For more than 14 years, Jeanette Vizguerra and her husband have worked tirelessly to ensure a better future for their children.
Vizguerra, who lives in the Denver area, juggles many roles: business owner, mother, wife, advocate and activist. She lobbies for equal treatment in the workplace with a local union chapter, SEIU 105, contributes to her Neighborhood Watch program and volunteers at her children’s school. Vizguerra is also one of thousands of people struggling against a broken immigration system. In 2000, her husband began a long, expensive battle with cancer. Vizguerra struggled to keep their cleaning and moving business afloat and eventually had to take a second job to support her family.
On Feb. 4, 2009, she was faced with a choice: miss work or drive a car with expired tags. Needless to say, missing work was not an option. What should have been a routine traffic stop immediately turned into an inquiry about the mother’s status in the U.S., according to Vizguerra. She says the first question from the officer was, “Are you legal or illegal in this country?”
Legal immigration into the U.S. is a near impossible task for people who don’t have a relative to sponsor them or have been labeled “unskilled” workers. In 2010, the U.S. Department of State issued visas to roughly 66,000 Mexican nationals; however, the visa waiting list has now swelled to include about 1.4 million Mexicans, according to the department. Facing such odds, Vizguerra chose another route. Lacking proper papers, Vizguerra was arrested and detained that February in a private prison owned by GEO Group Inc. For 40 days, she could visit with her children, but only if bound in handcuffs. Vizguerra was now part of an international debate about the role of corporations in shaping public policy.
The politics behind private prisons
The Obama administration has repeatedly stated it is interested in deporting only criminal aliens, but recent actions by Immigration and Customs Enforcement have increased the level of distrust among immigrant communities and law enforcement. The U.S. is debating what to do with nearly 12 million undocumented immigrants, and like many public issues, immigration is not immune to the influence of corporate interest. Our elected officials have neglected to pursue real policy changes that would treat undocumented immigrants with the dignity and respect to which every human being is entitled. Instead, politicians have fallen into the pockets of Wall Street, causing the incarceration of millions of immigrants seeking a better life.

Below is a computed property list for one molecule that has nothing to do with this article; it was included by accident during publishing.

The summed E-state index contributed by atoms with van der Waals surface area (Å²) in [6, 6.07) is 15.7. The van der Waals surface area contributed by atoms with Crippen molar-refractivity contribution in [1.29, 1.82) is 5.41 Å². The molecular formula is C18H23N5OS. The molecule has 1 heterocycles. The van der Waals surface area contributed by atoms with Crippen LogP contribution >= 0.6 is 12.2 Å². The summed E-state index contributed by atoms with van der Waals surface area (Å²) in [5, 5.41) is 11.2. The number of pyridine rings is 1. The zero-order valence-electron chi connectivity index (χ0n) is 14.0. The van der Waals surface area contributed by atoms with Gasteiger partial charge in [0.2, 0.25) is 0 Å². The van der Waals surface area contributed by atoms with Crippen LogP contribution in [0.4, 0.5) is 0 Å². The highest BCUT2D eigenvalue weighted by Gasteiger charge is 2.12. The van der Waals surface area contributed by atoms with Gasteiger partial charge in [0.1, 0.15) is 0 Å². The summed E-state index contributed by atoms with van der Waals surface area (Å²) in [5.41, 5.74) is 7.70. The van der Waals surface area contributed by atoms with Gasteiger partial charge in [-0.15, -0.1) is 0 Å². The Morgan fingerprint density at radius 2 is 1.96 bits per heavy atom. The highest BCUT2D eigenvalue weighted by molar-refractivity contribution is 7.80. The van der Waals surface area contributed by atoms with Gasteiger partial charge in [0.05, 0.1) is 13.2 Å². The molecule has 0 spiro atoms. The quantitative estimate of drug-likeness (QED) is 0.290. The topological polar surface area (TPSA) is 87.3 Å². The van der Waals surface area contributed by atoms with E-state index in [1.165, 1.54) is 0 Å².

Corporations such as GEO Group and CCA (Corrections Corporation of America) have taken it upon themselves to build unnecessary detention centers in the middle of densely populated immigrant communities around the U.S. There’s one in my home city of Aurora, which in 2008 planned on tripling its size, making it the second-largest immigrant detention center in the country.
Once these private prisons are built, there is one sure path to profit: incarcerate as many people as possible. But what does a corporation do when there is no demand for the service it provides? Create it! By hiring lobbyists like the extreme right-wing group American Legislative Exchange Council (ALEC), corporations are able to press for laws like Arizona’s SB 1070, which permits police officers to inquire about immigration status prior to arrest. This opens the door for officers to target people based on nothing more than the color of their skin.
Private prisons secure contracts with the federal government to operate. It’s an expensive partnership for taxpayers, with an expected price tag of more than $2 billion in 2012, according to a National Immigration Forum study. The rapid expansion of for-profit prisons is also dependent on an initial flow of capital from investors with deep pockets. This is where Wells Fargo enters the picture. As the fourth-largest investor in the GEO Group, Wells Fargo has helped perpetuate the mass incarceration of undocumented immigrants.
The seeds for reform
The Los Angeles-based community organization Enlace started the National Divestment Campaign in 2011. The goal is to reverse investments in the private prison industry. Through a network of community organizations coordinated throughout the U.S., Enlace has been able to pressure investors into reevaluating whether they want to be part of the destructive private prison industry. Enlace had its first victory with Pershing Square Capital Management – a hedge fund that had over $180 million in holdings in CCA. Pershing Square divested all of its stock holdings, causing a 10 percent drop in CCA’s stock price.
In May 2011, the National Divestment Campaign set its sights on Wells Fargo. Wells Fargo denied any involvement with the GEO Group, the corporation that owned the prison where Vizguerra spent 40 days. But stock filings show that Wells Fargo is invested with more than 3.5 million shares. Wells Fargo claims the stock filings show what has been invested on behalf of mutual fund clients and not by Wells Fargo itself. The only problem is that Wells Fargo’s name is in the stock filings, and Wells Fargo can always choose the companies in which it allows investments.
Each day, more people are joining the fight against for-profit prisons, including the student group Politically Active Students at Metro State. I’m part of the group, which recently launched a campaign to pressure the Auraria Campus to severe ties with Wells Fargo. Meanwhile, Vizguerra’s case is pending. She could be deported and separated from her three young children – Luna, 8, Roberto, 5, and Zuri, 1 – at any time. Her case isn’t unique. Millions of families live under the threat of deportation, risking it all in hopes that their children will have a better life than theirs. To me, the fight goes beyond Wells Fargo. It’s a fight to keep the Vizguerra family united.